ORIGINAL ROLLING STONE REVIEW
As time goes by, John Lennon’s importance to the Beatles becomes more and more self-evident. The same old story we’ve been hearing for years—that Lennon’s wit and abrasive probing were needed to balance Paul McCartney’s melodic charm and sweetness—is obvious but true; Lennon’s career has certainly had fewer ups and downs (the first Plastic Ono Band LP being his only real success), but his strivings, if at times embarrassing, have never seemed to be the product of assembly-line manufacture. None of the ex-Beatles has survived the first half of the Seventies heroically—George Harrison has become a musical Kahlil Gibran, Ringo Starr, a likably mediocre Everyman, Lennon, the confused method actor unsure of what role to play, and McCartney, a latter-day Burt Bacharach trying to invent his Angie Dickinson—but, of the four, only Lennon’s plight still reaches the rock & roll part of the heart.
Lennon probably had nothing whatsoever to do with Venus and Mars, the new Wings album, but somehow the ghost of his sincerity not only haunts but also accentuates the cool calculation of the McCartney project, and a jarring primal scream or two might make me feel less enraged by Paul and Linda’s chic, unconvincing and blatant bid to be enshrined as pop music’s Romeo and Juliet. One can point out that John and Yoko were no better, perhaps even worse, in their similar public insistence—or Bob Dylan on Planet Waves, for that matter—but what makes such a comparison appalling is that John and Yoko and Dylan believed what they were saying, or at least desperately tried to, while the McCartneys serve it all up with the offhand air of two uncaring jet-setters presenting us with the very latest in prefabricated TV dinners.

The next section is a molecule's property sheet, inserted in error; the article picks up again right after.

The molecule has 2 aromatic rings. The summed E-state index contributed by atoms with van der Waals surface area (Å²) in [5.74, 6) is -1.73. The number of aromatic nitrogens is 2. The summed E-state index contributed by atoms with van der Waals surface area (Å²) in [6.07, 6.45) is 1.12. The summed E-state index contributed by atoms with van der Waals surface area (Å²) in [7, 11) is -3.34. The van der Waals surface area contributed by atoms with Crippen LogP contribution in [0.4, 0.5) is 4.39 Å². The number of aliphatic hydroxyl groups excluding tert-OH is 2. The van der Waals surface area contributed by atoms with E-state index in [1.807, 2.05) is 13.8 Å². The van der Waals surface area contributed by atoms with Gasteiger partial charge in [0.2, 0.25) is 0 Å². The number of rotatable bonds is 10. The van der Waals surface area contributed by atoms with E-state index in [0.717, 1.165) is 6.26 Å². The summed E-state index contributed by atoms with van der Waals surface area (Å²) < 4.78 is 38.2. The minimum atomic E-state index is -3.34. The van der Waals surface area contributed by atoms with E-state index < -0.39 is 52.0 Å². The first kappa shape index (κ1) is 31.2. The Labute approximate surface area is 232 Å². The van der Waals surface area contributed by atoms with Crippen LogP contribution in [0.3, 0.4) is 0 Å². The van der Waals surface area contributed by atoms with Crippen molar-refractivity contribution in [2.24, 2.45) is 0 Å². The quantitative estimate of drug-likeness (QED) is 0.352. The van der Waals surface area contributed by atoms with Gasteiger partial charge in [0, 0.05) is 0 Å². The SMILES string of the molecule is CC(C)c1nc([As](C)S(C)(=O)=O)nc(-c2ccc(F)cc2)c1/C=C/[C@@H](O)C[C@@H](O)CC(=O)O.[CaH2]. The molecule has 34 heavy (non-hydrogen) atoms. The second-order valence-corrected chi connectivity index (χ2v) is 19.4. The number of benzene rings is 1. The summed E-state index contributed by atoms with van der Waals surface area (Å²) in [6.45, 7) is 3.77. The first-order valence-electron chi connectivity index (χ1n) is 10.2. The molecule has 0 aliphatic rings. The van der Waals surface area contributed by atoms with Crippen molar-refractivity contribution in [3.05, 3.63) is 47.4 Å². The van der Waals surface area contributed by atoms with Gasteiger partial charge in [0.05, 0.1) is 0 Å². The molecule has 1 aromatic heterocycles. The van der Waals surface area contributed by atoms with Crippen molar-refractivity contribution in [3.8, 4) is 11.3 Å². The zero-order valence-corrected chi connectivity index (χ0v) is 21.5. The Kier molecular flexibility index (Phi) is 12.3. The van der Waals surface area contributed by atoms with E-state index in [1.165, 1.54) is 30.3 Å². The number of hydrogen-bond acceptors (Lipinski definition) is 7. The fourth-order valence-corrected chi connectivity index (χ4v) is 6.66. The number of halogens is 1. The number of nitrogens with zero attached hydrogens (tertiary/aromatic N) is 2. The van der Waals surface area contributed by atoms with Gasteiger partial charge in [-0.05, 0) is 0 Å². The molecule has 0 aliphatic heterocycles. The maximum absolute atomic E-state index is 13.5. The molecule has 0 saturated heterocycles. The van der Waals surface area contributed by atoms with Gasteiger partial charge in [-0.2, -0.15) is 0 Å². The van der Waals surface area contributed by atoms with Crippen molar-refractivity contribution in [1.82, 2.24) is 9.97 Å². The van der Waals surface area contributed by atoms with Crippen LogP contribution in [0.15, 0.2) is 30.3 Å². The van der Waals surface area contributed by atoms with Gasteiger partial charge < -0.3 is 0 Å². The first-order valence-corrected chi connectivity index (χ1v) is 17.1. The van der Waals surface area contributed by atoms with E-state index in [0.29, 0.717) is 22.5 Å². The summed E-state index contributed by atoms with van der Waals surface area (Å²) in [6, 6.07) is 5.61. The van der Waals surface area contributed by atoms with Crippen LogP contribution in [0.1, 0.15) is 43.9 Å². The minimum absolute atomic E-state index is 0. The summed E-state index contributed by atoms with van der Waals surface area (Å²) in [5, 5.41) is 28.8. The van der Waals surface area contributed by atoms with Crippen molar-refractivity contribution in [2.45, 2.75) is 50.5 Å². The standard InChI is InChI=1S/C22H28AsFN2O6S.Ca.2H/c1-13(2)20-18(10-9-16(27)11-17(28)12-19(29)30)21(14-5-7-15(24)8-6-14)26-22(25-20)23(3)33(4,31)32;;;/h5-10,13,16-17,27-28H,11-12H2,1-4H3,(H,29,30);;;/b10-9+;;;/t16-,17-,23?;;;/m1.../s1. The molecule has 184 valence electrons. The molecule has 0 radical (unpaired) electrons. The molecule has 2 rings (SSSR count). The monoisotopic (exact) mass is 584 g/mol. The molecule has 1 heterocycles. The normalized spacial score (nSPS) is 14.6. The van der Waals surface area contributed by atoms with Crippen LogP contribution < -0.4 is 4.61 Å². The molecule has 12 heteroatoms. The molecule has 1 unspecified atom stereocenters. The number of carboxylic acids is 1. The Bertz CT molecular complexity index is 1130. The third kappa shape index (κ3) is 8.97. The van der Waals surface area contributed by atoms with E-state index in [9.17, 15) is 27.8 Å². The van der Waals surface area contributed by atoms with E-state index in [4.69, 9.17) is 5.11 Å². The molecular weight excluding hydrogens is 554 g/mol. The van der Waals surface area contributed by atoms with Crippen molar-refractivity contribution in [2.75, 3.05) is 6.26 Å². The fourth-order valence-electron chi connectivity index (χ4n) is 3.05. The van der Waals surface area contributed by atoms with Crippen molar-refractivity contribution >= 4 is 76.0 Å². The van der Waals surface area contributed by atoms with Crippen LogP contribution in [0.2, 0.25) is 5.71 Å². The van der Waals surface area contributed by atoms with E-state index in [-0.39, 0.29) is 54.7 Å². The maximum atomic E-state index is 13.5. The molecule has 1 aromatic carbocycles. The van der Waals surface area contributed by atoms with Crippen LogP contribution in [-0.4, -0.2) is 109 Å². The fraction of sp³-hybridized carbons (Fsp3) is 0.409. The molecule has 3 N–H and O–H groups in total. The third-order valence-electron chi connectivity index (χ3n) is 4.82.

Venus and Mars begins with Paul and Linda’s casual and false assumption that the whole world is tremendously interested in the state of their union (whereas John and Yoko and Dylan were driven, I think, more by individual inner needs to say what they did), so they concoct a slick, Broadway / Hollywood exterior romance that is an insult to the very “lovers everywhere” to whom they dedicate the LP. For all I know, the McCartneys may love each other passionately, but it is self-aggrandizement, not private ardor, that shines through the computerized smoothness of their insubstantial songs; no blood on the tracks here, and no connection with reality either. Perhaps this is too harsh; perhaps Paul and Linda’s image of themselves as rock & roll’s mythical couple is real in their minds but, as this album proves, an extended trip across that arid area is apt to make even the night thoughts of Johnny Carson appear positively Dostoevskian.
“Venus and Mars are all right tonight,” the lovers keep telling us, persistently answering a by-and-large unasked question with a press-release concept, generally uninspired melodies and some of the dumbest lyrics on record. As a card-carrying romantic, I bow to no one caught in the occasionally moony state of yearning, but I can’t imagine ever telling anyone I liked, let alone loved, something like, “My, you’re so fine/When love is mine/I can’t go wrong”; or, “Ah, she looks like snow/I want to put her in a Broadway show” or, “You’re my baby and I love you/You can take a pound of love/And cook it in the stew….” The last song on the LP carries the galactic couple all the way to the old people’s home, where we are asked to pity the doddering old McCartneys because “nobody asked [them] to play.” “Here we sit,” they cry, “Two lonely old people/Eking our lives away.” Pretty damned unlikely. If the musical career doesn’t pan out, guys, you can always get a job writing soap operas or the verses for Hallmark cards.